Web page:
Thursday, June 6, 2013

Cruise Connections

Ever since she could speak – or so it seems – my daughter Clare has asked to go on a cruise. My husband, Jeff, would rather stick a fork in his eye than subject himself to being “trapped on a floating hotel with two thousand drunk strangers.” Me, I don’t mind the floating hotel part, but the frat party atmosphere I imagined as being fundamental to a cruise was something I outgrew in my 20s…when I could often be found at the center of many a chugging contest.

This past February, with Clare’s 13th birthday looming and the pressure mounting to top her previous birthday celebration (think: stretch limo filled with girls in “Disney Princess Reject” costumes laughing and screaming and singing their way around Boulder:, I stumbled upon 300,000 credit card reward points I didn’t know I had. 

Helllloooo, Carnival Cruise Lines and Happy Birthday, Clare! 

Floating Hotel, here we come!
Within hours, I had booked flights to Los Angeles, a cruise to Mexico, even paid the standard gratuities – all with points. Clare and I left last Monday – coincidentally Jeff’s birthday; I told him his birthday gift was that he didn’t have to go with us. 

To my surprise, I discovered that while, yes, half the boat seemed to be liquored up before departure, the other half were Mormons, able to balance out the more alcohol-prone passengers. Clare and I were assigned to a dinner table with six people: four girls who had recently graduated from high school and two moms, all of them Mormon. 

While I quickly learned that our religious beliefs were quite different, I peppered each of them with questions to discover something we might have in common, a connection of some sort. Why? Because I truly believe that if we dig deep enough we can find some overlapping experience, belief, desire, or value with anyone, regardless of our obvious differences.

One of the moms, Heather, asked me what I did for a living and, well, you know where this conversation went: the life-saving impact of volunteer blood donors. Immediately, one of the young women’s eyes lit up, and while her friends’ expressions reflected their distaste for needles, Stacy told me that she had recently made her very first blood donation. I asked her how old she was. “Seventeen,” she said. I told her that I got to meet a group of my actual blood donors once and that one of them was also only seventeen when she had decided to participate in her high school’s blood drive and her blood then made its way to my bedside in the ICU. I told her how each one of my blood donors had made it possible for me to hang out longer on earth, even to be on this cruise with my daughter. I told her that without every single one of those pints of blood I received, the adorable kid sitting next to me (yes, Clare blushed) would be growing up without a mom.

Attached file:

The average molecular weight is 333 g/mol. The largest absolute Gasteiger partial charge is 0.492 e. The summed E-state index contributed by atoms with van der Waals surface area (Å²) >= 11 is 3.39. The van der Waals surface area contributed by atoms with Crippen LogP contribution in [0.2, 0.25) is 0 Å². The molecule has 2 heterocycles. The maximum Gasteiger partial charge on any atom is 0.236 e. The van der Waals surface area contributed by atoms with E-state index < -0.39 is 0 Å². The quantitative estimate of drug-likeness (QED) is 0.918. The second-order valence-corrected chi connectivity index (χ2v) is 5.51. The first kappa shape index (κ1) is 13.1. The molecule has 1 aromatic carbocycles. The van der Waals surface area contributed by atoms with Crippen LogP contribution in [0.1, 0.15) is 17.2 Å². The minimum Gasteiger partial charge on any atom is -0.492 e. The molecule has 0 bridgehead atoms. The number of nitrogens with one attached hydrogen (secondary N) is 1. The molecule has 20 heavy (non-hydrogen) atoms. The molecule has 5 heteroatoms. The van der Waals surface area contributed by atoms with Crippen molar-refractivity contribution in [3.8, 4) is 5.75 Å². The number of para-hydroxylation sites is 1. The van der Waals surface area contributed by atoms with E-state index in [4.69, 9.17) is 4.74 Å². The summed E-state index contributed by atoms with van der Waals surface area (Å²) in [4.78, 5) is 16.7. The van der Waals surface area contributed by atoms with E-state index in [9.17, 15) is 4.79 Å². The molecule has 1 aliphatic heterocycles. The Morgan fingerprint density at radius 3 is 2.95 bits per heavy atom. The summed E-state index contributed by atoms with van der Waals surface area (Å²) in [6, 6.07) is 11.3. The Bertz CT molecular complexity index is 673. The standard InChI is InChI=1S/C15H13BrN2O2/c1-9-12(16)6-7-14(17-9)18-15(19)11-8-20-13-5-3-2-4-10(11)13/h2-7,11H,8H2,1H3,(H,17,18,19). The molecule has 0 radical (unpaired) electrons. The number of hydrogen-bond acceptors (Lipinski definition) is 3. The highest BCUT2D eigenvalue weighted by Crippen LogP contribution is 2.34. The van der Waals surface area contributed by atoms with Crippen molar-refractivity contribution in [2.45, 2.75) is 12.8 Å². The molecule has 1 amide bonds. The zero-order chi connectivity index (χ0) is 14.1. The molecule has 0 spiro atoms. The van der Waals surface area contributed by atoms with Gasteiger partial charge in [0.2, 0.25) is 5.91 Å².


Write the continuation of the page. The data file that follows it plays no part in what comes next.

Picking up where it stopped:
At that point, Stacy seemed to understand that by sharing the story of how I got to personally thank some of my blood donors I was actually thanking her on behalf of her blood recipient. And she got it. Sure, it was only an hour of her time, and sure, a lot of kids had done it. But now she seemed to understand how amazing and generous her gift of blood had been. She might have even understood that a connection – if only in spirit – is forged with every pint of blood that someone chooses to donate anonymously. The way I see it, all those patients in need of blood transfusions are really just “friends we’ve never met.” And who wouldn’t want to help a friend?

No matter our politics, religion, socio-economic status, age, musical tastes, or whether we prefer our Philly cheesesteaks “wit Whiz” or “widdout,” blood – both the giving and the receiving of it – is one of the most universal connections we will ever experience in life. How cool is that?

Blood-red Virgin Daiquiris and Stephen King--For the Non-Mormon, Non-Drunk Passengers

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Download a PDF of the first 4 chapters of Lauren's memoir, Zuzu's Petals: A True Story of Second Chances, free.  Click here and go to the link below the "Buy the Book" button.  Zuzu's Petals is also available on Kindle and Nook.  Hardcover signed and inscribed copies are available at Happy reading!